• B29C35/00Heating, cooling or curing, e.g. crosslinking, vulcanising; Apparatus therefor
    • B29C35/02Heating or curing, e.g. crosslinking, vulcanising during moulding, e.g. in a mould
    • B29C35/08Heating or curing, e.g. crosslinking, vulcanising during moulding, e.g. in a mould by wave energy or particle radiation
    • B29C35/0805Heating or curing, e.g. crosslinking, vulcanising during moulding, e.g. in a mould by wave energy or particle radiation using electromagnetic radiation
    • B29C2035/0844Heating or curing, e.g. crosslinking, vulcanising during moulding, e.g. in a mould by wave energy or particle radiation using electromagnetic radiation using X-ray
    • BPERFORMING OPERATIONS; TRANSPORTING
    • B29WORKING OF PLASTICS; WORKING OF SUBSTANCES IN A PLASTIC STATE, IN GENERAL
    • B29CSHAPING OR JOINING OF PLASTICS; SHAPING OF MATERIAL IN A PLASTIC STATE, NOT OTHERWISE PROVIDED FOR; AFTER-TREATMENT OF THE SHAPED PRODUCTS, e.g. REPAIRING
    • B29C35/00Heating, cooling or curing, e.g. crosslinking, vulcanising; Apparatus therefor
    • B29C35/02Heating or curing, e.g. crosslinking, vulcanising during moulding, e.g. in a mould
    • B29C35/08Heating or curing, e.g. crosslinking, vulcanising during moulding, e.g. in a mould by wave energy or particle radiation
    • B29C35/0805Heating or curing, e.g. crosslinking, vulcanising during moulding, e.g. in a mould by wave energy or particle radiation using electromagnetic radiation
    • B29C2035/085Heating or curing, e.g. crosslinking, vulcanising during moulding, e.g. in a mould by wave energy or particle radiation using electromagnetic radiation using gamma-ray
    • BPERFORMING OPERATIONS; TRANSPORTING
    • B29WORKING OF PLASTICS; WORKING OF SUBSTANCES IN A PLASTIC STATE, IN GENERAL
    • B29KINDEXING SCHEME ASSOCIATED WITH SUBCLASSES B29B, B29C OR B29D, RELATING TO MOULDING MATERIALS
    • B29K2023/00Use of polyalkenes or derivatives thereof as moulding material
    • B29K2023/10Polymers of propylene
    • B29K2023/12PP, i.e. polypropylene

Abstract

Radiation-sterilized shaped articles of olefin polymers containing 0.01 - 0.5% by weight based on the weight of the olefin polymers, of octadecyl 3,5-di-t-butyl-4-hydroxyhydrocinnamate or/and tetrakis [(m methane.
The radiation-sterilized shaped articles are colorless and still have practically acceptable physical properties (melt flow rate and percentage occurrence of cracking), in spite of the fact that they have been irradiated with high energy radiation.

Description

DESCRIPTION OF THE INVENTION

This invention relates to shaped articles of olefin polymers irradiated with radiant rays. More particularly, it relates to shaped articles of olefin polymers which have been sterilized by means of γ-ray-irradiation without accompaniment of discoloration and degradation in physical properties due to said irradiation.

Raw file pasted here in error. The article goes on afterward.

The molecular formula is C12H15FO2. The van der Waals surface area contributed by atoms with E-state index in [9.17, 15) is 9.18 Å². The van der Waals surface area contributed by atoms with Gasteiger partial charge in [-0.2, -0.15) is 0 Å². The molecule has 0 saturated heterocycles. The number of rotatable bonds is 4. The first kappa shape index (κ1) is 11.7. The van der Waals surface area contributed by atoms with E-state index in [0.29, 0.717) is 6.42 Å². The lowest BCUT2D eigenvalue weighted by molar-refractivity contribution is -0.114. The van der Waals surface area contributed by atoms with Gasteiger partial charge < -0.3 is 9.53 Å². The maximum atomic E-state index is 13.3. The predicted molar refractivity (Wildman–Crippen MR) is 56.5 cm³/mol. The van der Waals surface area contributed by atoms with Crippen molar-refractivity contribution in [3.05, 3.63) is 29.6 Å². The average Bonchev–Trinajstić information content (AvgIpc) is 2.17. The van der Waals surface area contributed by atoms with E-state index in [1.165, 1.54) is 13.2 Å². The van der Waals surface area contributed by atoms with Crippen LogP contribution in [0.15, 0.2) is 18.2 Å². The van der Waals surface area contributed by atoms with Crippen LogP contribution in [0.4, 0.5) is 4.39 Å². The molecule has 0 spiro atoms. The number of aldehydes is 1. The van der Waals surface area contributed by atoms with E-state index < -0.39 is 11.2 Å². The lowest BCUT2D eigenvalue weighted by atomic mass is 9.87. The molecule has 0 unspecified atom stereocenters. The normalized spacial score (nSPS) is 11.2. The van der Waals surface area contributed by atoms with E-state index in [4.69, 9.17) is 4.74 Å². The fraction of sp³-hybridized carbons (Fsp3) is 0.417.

Olefin polymers usually contain various kinds of stabilizers and additives depending upon the application fields and objects in order to maintain and develop their useful properties. For polyolefins (particularly polypropylene and polyethylene), there are a great variety of application fields now but they have recently found utility also in medical instruments and food-packagings. It goes without saying that shaped articles to be used for medical treatments and food-packagings must undergo the treatment of sterilization or disinfection, and this is a point of this application different from usual application. For sterization purpose, it is now recognized that irradiation of a dose of 2.5-6 megarads of γ-ray is very effective. However, it has heretofore been a well known fact that usual polyolefins, when treated with a high dose of radiation energy, always exhibit remarkable coloration. It is presumed that such coloration is caused mainly by additives, since no coloration is observed when γ-ray is irradiated on polymers which do not contain any additive such as stabilizer. The polymers which do not contain additive, nevertheless, exhibit remarkable degradation in physical properties after irradiation of γ-ray, and hence cannot be used for producing shaped articles. Thus, adevent of polymers which do not show coloration nor degradation in physical properties even when irradiated with γ-ray has been desired.